Defy and Trust

December 10, 2012 — 16 Comments

Defiance is a form of optimism.

Like this: I refuse to acknowledge that. I don’t agree with your assessment. I resist the temptation to declare this a failure.

Acceptance is equally optimistic: Well, I guess it’s on me then.

The two come together well in the following principle:

There will always be a countermove, always be an escape or a way through. And just because you can’t see it right now, doesn’t mean that it isn’t there.

Defy and Trust. And you’ll never get stuck.

Ryan Holiday

I'm a strategist for bestselling authors and billion dollar brands like American Apparel, Tucker Max and Robert Greene. My work has been used as case studies by Twitter, YouTube and Google and has been written about in AdAge, the New York Times, Gawker and Fast Company.

16 responses to Defy and Trust

  1. Sometimes you’re checkmated, bub. This is good advice in general, but anyone who’s played chess is gonna have a hard time applying this to an end game.

  2. “There will always be a countermove, always be an escape or a way through. And just because you can’t see it right now, doesn’t mean that it isn’t there.”

    Love this.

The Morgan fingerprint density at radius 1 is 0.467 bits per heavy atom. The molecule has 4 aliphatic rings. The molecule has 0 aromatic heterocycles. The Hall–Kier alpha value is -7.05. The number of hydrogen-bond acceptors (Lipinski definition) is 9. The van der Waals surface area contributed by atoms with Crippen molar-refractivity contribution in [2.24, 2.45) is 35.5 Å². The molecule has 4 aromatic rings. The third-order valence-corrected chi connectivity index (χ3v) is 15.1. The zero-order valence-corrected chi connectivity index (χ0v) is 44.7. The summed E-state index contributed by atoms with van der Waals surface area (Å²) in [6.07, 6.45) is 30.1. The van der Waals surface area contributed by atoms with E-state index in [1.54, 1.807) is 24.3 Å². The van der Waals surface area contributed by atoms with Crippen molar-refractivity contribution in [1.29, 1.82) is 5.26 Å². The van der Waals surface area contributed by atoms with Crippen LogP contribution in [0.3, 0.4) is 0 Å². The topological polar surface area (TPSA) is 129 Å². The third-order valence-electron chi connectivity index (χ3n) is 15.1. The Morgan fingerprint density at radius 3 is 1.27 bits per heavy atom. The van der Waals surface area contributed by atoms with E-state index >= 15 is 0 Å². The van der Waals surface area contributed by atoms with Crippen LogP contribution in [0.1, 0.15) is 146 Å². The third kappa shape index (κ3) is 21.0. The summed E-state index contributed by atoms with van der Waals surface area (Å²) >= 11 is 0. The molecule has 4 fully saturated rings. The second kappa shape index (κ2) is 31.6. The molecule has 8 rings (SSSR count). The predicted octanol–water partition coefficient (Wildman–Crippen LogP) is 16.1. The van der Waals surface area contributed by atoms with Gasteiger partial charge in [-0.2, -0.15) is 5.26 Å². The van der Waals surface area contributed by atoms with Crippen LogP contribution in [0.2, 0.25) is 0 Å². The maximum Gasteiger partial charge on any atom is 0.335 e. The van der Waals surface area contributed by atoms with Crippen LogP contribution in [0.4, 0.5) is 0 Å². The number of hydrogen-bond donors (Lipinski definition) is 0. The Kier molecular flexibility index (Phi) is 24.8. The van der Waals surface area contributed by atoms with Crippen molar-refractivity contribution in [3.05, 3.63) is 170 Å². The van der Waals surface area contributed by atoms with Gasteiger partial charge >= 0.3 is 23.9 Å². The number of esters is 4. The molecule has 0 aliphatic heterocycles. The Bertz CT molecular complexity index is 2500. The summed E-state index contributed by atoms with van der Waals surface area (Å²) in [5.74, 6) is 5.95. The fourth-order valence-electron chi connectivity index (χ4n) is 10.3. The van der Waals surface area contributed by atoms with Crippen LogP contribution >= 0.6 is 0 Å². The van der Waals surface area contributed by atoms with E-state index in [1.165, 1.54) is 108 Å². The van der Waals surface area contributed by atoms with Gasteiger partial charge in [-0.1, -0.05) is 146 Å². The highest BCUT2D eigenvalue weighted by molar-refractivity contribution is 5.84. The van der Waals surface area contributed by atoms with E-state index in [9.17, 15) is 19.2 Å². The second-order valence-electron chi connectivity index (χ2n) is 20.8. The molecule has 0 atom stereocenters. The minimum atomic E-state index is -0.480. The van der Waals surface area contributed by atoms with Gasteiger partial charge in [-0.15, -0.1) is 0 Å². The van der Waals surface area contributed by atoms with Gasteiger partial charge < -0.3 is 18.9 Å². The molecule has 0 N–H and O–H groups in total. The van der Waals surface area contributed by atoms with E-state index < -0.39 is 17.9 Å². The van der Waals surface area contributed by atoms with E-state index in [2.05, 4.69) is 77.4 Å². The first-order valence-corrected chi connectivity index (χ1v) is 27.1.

• I think the challenge in life is to try to see what isn’t there. Things are invisible to us because of our beliefs (previous experience, knowledge, skills, etc…). Just because we can’t see them does not mean that they aren’t there. The more you want to find something, the more likely you will. This is something it took me over 50 years to get. Great insight, Ryan!

  3. If no one EVER truly believes in what they say, then why should we acknowledge it?

    • What are you talking about?

      • Scepticism can also be a form of optimism if acceptance is a form of optimism.

        Like this: If I accept no one ever believes in what they say, then I am doubting them.

        If I don’t trust your assessment, then I can become optimistic about my own abstraction — that there will always be a countermove.

        Accept and doubt. And you’ll never be in a rut.

  4. When being defiant it is hard to gauge your success as there is no real person or path to base your approach on. If you do do things differently, productivity and managing your own progression becomes fundamental. The gap between undertaking that journey and ‘making it’ (when your journey becomes actualised) is what concerns me – you can’t determine if what you are doing is actually beneficial to you or is really just wasting your time…

  5. If you get checkmated within the rules of the game then you need to defy the game itself. Getting people to go along with that is hard though and getting them to “defy” harder within the game justifies the lose even greater.

  6. Ryan – congrats on the continued success of your book, it’s the bee’s knees. What are your thoughts on self-publishing your next best-seller via Amazon as opposed to working with a publishing company (i’m thinking Radiohead and more recently Ferriss)? Cheers.

  7. The pessimist says: things can’t possibly get any worse. The optimist says: Oh yes they can.

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